Step 4: Coat the Base With Wood Glue
In order for the blades to be firm and not too floppy, the base needs to be coated in wood glue. The wood glue becomes very stiff when dry, so it'll help support your axe. I only coated one side of mine and it was plenty firm, but you can coat both sides if you want. It takes several hours to dry fully, so I recommend doing this before working with any of the other pieces. Leaving it overnight also works well.
Step 5: Cut the Rest of the Pieces
Again, the craft foam should cut easily enough with scissors, but and X-acto knife will be helpful for holes and details. You should end up with two of the sets pictured above.
Step 6: Assemble Into Three Sections
Start by using hot glue to attach one of the non bladed with holes pieces to one of the non bladed without holes pieces. You should make a solid layer of hot glue between the pieces and work in sections as shown above. Once those are together, add two layers of handles. Repeat this with the second set of pieces. Make sure that these pieces face the opposite direction! There is no "wrong" side of the foam, so it doesn't matter which way the piece face when you cut them out, but make sure you glue them so that you end up with the three pieces pictured above. At this point, trim the bottom of the handle on both non bladed pieces so that all the layers line up.
Step 7: Assemble Pickaxe and Seal
Use hot glue to attach the non bladed pieces to the base. When you add the hot glue to the side coated in wood glue, the wood glue may start to bubble. This is ok, it won't affect anything. At this point, you can trim any edges so that all the layers line up. I didn't do this because I personally like the slightly rugged look it has, but if you want yours to look neater, i recommend trimming it. You could even use a file to make it as even as possible. Coat the axe with Mod Podge, paying special attention to the sides. Once dry, coat with the acrylic sealant, again paying special attention to the sides.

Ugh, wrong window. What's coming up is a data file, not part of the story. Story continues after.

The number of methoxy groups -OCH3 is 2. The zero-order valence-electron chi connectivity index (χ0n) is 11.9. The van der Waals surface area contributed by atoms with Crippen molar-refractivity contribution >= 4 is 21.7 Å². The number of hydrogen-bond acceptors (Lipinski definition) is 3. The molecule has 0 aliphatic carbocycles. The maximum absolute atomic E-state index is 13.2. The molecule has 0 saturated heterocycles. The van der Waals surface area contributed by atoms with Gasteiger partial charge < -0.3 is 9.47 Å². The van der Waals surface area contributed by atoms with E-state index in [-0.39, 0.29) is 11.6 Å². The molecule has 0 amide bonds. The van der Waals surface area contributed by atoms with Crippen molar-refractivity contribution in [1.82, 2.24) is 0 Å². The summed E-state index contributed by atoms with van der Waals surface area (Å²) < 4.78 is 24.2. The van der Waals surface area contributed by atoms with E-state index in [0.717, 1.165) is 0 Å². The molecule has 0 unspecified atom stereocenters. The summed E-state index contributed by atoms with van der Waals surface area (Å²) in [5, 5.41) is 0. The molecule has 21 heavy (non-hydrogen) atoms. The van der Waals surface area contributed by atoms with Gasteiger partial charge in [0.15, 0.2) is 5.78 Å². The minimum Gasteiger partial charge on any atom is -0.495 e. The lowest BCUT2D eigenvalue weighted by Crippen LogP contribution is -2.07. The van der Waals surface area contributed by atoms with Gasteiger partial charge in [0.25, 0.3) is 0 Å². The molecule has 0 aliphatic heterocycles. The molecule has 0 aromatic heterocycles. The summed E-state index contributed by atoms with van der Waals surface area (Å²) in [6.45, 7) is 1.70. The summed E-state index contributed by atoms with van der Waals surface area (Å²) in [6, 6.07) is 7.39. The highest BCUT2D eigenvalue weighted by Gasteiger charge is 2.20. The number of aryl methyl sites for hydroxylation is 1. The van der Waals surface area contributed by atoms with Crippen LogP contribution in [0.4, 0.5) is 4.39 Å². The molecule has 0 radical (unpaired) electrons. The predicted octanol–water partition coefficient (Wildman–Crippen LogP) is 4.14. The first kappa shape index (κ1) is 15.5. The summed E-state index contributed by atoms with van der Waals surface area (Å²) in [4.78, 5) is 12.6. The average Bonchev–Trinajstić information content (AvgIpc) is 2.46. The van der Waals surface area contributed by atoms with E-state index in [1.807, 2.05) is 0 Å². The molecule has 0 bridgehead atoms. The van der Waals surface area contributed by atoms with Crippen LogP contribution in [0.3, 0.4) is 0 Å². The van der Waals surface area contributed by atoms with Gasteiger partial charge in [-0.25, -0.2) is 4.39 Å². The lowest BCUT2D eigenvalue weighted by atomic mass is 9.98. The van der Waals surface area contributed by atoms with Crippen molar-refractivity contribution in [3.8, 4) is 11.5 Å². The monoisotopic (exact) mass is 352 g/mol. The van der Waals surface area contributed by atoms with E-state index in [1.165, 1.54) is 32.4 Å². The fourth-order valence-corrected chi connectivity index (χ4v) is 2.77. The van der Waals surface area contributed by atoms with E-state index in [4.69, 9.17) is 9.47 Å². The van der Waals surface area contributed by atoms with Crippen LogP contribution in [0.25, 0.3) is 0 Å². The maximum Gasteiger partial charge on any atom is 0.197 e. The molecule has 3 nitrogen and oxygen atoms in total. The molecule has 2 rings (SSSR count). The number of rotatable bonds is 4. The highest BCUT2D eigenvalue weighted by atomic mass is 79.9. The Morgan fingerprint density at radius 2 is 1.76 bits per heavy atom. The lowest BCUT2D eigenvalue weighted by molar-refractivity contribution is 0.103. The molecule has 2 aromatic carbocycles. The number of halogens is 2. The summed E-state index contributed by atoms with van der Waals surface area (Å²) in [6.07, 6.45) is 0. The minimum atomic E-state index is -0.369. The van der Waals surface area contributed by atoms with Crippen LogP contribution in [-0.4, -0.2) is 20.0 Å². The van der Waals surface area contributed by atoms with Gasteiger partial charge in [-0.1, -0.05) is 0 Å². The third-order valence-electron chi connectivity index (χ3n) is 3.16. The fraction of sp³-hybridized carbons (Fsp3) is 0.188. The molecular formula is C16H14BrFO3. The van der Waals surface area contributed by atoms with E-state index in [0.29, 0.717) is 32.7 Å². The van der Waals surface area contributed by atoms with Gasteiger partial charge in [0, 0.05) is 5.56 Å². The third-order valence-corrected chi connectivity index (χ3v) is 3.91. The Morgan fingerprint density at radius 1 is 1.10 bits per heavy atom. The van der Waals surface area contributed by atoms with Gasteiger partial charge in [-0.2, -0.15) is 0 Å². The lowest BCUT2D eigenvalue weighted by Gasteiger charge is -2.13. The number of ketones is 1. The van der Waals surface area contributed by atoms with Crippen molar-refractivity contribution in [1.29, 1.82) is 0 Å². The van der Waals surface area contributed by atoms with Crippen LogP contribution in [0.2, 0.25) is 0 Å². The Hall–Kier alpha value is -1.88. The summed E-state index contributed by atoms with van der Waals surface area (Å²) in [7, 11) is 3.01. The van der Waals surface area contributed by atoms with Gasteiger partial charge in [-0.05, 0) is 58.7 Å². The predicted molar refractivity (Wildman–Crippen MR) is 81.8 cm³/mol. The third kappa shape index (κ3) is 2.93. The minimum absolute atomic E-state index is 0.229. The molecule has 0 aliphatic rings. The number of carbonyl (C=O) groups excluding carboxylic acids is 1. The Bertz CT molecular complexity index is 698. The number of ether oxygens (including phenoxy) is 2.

Step 8: Paint!
Paint the axe the appropriate colors. Even if you use black craft foam, still paint the handle black, it helps it look like all one piece. You will likely need several coats of each color. I let the black foam show through a little on the red parts because I was planning on weathering mine, but if you want yours to look new, make sure the black doesn't show. If you want to weather your axe, once the paint drys, mix some dark grey and brown paint and drip in a section of paper towel or sponge. Dap it a few times like a stamp to get the excess paint off. Rub the sponge across the axe wherever you want to apply weathering.
Step 9: Finishing Touches (optional)
If you look at Lara's axes in the game, all of the sections have started to wear through to show the metal under the red paint. To replicate this, use a small brush to apply a little bit of light grey or silver paint to all of the edges in the red section. If you get too big of a glob, just use your finger or a paper towel to smudge the paint in the correct direction. For the handle grips, tear strips of white fabric. For the weathered look, rub some coffee grounds into the strips. Wrap the strips around the handles, securing the ends with hot glue. To make it so that I could hang the axe from my belt, I tied a small piece of shoelace into a loop through the hole by the handle.
You are now ready to climb mountains and fight bad guys!!...or at least look like you are!